Charles E. Barber
|6th Chief Engraver of the U.S. Mint|
January 20, 1880 – February 18, 1917
|Preceded by||William Barber|
|Succeeded by||George T. Morgan|
Charles Edward Barber
November 16, 1840
|Died||February 18, 1917 (aged 76)|
|Resting place||Mount Peace Cemetery, Philadelphia, Pennsylvania|
Charles Edward Barber (November 16, 1840 – February 18, 1917) was an American coin engraver who served as the sixth chief engraver of the United States Mint from 1879 until his death in 1917. He had a long and fruitful career in coinage, designing most of the coins produced at the mint during his time as chief engraver. He did full coin designs, and he designed about 30 medals in his lifetime. The Barber coinage were named after him. In addition, Barber designed a number of commemorative coins, some in partnership with assistant engraver George T. Morgan. For the popular Columbian half dollar, and the Panama-Pacific half dollar and quarter eagle, Barber designed the obverse and Morgan the reverse. Barber also designed the 1883 coins for the Kingdom of Hawaii, and also Cuban coinage of 1915. Barber's design on the Cuba 5 centavo coin remained in use until 1961.
While much has been written about Barber being disagreeable and even hostile to Morgan, this has recently been conclusively disproved, with concrete evidence that the two had a warm personal relationship. This of course, makes perfect sense, as the two worked closely together for over 40 years.
Again, contrary to what many people believe, Barber also had a warm personal relationship with President Theodore Roosevelt. While it is true that Roosevelt wanted U.S. coinage in the new century to have a more modern look, and also solicited designs from artists outside the U.S. Mint, this does not mean that he had a personal dislike of the man. The descendants of Charles Barber possess artifacts that prove a warm personal relationship existed.
At the request of President Roosevelt and Mint director George E. Roberts, Barber made a trip to Europe to visit a number of foreign mints on an information-sharing mission. His goal was to observe and discuss the practices at the foreign mints to look for ways to improve operations and efficiency at the U.S. Mint. He combined this trip with a family vacation with his second wife Caroline and his 19-year-old daughter Edith. Barber carried with him memos from various departments within the mint with questions to ask their counterparts overseas. These memos, some of which today have Barber's hand-written notes, correspond to the various reports he submitted to Mint director Roberts after his return (these reports are in the National Archives). Edith's diary from the trip provide details on their itinerary and personal reflections on her father.
Barber was known to be a meticulous professional. While different people have varying opinions about the artistic merits of his designs, it is indisputable that his coin designs hold up to years of heavy use and wear. This is one reason that so many Barber coins exist in such low grades—they were real workhorses in the U.S. economy and were routinely found in circulation until the 1950s.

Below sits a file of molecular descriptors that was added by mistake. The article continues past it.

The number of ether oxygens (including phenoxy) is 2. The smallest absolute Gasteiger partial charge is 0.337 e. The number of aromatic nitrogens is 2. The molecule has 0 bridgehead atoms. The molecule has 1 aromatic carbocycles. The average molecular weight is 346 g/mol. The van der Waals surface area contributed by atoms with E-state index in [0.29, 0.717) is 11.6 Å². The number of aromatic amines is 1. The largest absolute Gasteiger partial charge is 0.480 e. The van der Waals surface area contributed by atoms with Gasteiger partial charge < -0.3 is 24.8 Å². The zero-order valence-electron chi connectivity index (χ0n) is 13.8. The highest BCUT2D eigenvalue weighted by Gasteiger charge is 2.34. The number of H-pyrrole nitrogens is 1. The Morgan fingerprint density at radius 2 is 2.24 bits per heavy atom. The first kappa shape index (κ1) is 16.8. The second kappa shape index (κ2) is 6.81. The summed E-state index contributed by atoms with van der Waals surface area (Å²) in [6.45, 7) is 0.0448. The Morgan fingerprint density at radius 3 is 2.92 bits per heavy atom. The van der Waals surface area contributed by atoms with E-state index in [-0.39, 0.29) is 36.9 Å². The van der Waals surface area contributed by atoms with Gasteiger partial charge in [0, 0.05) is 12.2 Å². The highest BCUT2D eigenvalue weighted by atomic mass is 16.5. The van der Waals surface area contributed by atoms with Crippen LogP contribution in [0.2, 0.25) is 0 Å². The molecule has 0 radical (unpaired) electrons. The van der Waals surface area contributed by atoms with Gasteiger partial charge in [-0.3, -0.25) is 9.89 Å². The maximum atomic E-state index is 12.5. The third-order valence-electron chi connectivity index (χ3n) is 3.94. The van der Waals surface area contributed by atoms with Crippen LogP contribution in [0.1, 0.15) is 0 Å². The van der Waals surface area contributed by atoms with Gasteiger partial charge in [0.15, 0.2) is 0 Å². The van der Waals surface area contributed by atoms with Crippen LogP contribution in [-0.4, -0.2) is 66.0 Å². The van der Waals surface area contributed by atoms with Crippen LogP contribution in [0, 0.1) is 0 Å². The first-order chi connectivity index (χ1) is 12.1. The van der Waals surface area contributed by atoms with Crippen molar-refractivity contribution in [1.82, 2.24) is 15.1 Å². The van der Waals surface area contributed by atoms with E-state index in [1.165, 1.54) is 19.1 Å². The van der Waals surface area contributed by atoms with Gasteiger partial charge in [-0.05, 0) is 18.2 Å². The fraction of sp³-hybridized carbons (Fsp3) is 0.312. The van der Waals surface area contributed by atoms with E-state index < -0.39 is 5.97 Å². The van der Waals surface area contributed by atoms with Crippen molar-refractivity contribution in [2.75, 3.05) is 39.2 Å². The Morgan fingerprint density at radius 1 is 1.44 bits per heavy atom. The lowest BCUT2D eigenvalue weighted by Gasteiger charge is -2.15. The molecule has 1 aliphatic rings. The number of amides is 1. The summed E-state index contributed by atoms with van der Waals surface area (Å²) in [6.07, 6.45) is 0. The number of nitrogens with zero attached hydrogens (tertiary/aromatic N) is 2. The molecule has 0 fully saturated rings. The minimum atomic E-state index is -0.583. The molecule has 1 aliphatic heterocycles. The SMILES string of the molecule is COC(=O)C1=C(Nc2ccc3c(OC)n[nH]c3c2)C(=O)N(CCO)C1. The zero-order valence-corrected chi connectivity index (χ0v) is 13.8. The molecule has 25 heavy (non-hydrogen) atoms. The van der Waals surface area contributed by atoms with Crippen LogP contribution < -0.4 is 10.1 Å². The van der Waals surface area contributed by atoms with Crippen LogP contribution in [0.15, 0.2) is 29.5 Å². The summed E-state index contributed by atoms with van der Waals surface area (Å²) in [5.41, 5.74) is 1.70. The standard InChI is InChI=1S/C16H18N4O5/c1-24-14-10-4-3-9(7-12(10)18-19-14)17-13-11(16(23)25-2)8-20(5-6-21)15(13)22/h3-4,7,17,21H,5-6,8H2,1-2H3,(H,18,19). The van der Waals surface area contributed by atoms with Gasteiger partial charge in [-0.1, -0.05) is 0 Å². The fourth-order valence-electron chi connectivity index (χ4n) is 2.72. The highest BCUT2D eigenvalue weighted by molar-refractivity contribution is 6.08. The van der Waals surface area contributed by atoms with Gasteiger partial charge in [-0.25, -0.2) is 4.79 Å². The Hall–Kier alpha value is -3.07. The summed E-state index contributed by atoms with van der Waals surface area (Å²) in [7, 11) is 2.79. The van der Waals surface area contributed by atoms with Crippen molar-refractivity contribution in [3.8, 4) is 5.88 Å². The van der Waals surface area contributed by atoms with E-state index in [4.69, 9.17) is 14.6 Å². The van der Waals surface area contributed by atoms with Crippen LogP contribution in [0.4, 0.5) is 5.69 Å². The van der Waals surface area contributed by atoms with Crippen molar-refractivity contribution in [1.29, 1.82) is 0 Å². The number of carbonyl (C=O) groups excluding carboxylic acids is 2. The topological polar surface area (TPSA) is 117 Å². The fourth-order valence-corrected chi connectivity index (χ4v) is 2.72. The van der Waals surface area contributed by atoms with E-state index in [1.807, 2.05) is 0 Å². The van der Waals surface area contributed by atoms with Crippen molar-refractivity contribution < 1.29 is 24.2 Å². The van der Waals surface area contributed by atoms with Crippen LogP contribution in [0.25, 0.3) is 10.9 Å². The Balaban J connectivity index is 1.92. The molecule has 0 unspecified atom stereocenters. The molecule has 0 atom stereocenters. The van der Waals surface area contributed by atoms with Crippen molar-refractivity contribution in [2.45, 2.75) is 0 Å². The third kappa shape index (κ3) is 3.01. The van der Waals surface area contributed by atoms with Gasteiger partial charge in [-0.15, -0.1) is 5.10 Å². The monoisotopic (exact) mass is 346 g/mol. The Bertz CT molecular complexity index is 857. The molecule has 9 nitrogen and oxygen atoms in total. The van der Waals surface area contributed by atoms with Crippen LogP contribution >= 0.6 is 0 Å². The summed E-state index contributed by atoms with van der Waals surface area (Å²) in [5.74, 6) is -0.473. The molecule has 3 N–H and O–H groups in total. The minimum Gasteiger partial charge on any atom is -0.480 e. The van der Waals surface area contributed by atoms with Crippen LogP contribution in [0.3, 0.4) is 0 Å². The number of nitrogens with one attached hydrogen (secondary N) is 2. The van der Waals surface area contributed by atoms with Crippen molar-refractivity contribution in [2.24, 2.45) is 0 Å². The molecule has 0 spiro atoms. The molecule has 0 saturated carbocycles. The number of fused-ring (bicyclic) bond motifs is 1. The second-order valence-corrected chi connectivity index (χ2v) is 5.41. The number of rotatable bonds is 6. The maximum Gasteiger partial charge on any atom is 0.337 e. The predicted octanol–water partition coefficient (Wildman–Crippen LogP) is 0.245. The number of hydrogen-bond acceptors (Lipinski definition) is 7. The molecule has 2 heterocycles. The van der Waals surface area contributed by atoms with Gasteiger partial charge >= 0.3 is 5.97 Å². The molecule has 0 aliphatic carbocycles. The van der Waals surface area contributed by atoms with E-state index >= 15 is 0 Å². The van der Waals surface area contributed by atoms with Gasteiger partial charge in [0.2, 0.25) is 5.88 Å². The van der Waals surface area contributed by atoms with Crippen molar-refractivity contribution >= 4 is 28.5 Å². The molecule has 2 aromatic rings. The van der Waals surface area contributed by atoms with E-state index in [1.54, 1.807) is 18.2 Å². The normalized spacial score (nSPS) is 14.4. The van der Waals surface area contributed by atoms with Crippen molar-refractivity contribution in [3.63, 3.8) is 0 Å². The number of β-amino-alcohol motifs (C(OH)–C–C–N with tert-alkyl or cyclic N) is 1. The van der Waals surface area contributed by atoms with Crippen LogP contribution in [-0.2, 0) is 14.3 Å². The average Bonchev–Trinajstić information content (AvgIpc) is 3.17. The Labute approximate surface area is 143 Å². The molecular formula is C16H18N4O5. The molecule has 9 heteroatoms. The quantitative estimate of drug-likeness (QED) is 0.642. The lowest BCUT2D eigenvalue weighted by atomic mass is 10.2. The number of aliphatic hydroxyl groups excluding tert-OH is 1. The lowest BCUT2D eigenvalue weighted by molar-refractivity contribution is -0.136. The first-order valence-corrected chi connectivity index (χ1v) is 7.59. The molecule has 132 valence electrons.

In the end, Charles Barber was well liked and respected within the Treasury Department and the U.S. Mint. As evidence of this fact, the flags at the Philadelphia Mint were lowered to half staff on the day of his funeral. Roger Burdette provided a scan from the National Archives of the letter from Mint director F. H. von Engelken requesting permission to half-mast the flags. Charles E. Barber is the last mint official of any rank to have had this high honor bestowed upon him.
Barber was born in London on November 16, 1840, the son of engraver William Barber. In 1869, he was appointed the assistant engraver at the United States Mint in Philadelphia. On January 20, 1880, he was appointed by President Rutherford B. Hayes to succeed his father in the position as chief engraver. He was frequently criticized for unimaginative designs, but R.W. Julian suggests that he "was capable of superb work when given a free hand".
Barber's best known designs are the Liberty Head coins — Barber dime, Barber quarter, and Barber half dollar, as well as the so-called "V" Liberty Head nickel. Some lesser known pattern coin designs include the trial copper-nickel cent, trial three-cent piece, and the $4 Stella "Flowing Hair" pieces. He was strongly critical of Augustus St. Gaudens' proposed high relief pattern for a new double eagle in 1907 and tried hard to stop them from being produced, citing the impracticality of the design. In reality, for a circulating coin, Saint-Gaudens' high-relief double eagle was entirely impractical as each coin required three to five blows of the dies to produce. Barber had to significantly lower the relief of the design to make a production-worthy coin. From 1907 to 1933, over 70 million "Saints" would be struck, impossible with Saint-Gaudens' original design.
Personally, Charles Barber was married to Martha, who died in 1899. In 1902, he married Caroline Gaston (1846-1950), who was his wife until his death in 1917. Charles and Martha had a daughter in 1875, Anna May, named for Charles' mother. Unfortunately, the baby died in 1876. Ten years later, Charles and Martha had a daughter named Edith (1886-1970). Charles E. Barber died on February 18, 1917, and was buried 3 days later with Martha and infant daughter Anna May in Mount Peace Cemetery in Philadelphia.
Barber was succeeded as chief engraver by George T. Morgan.
charles e. barber biography.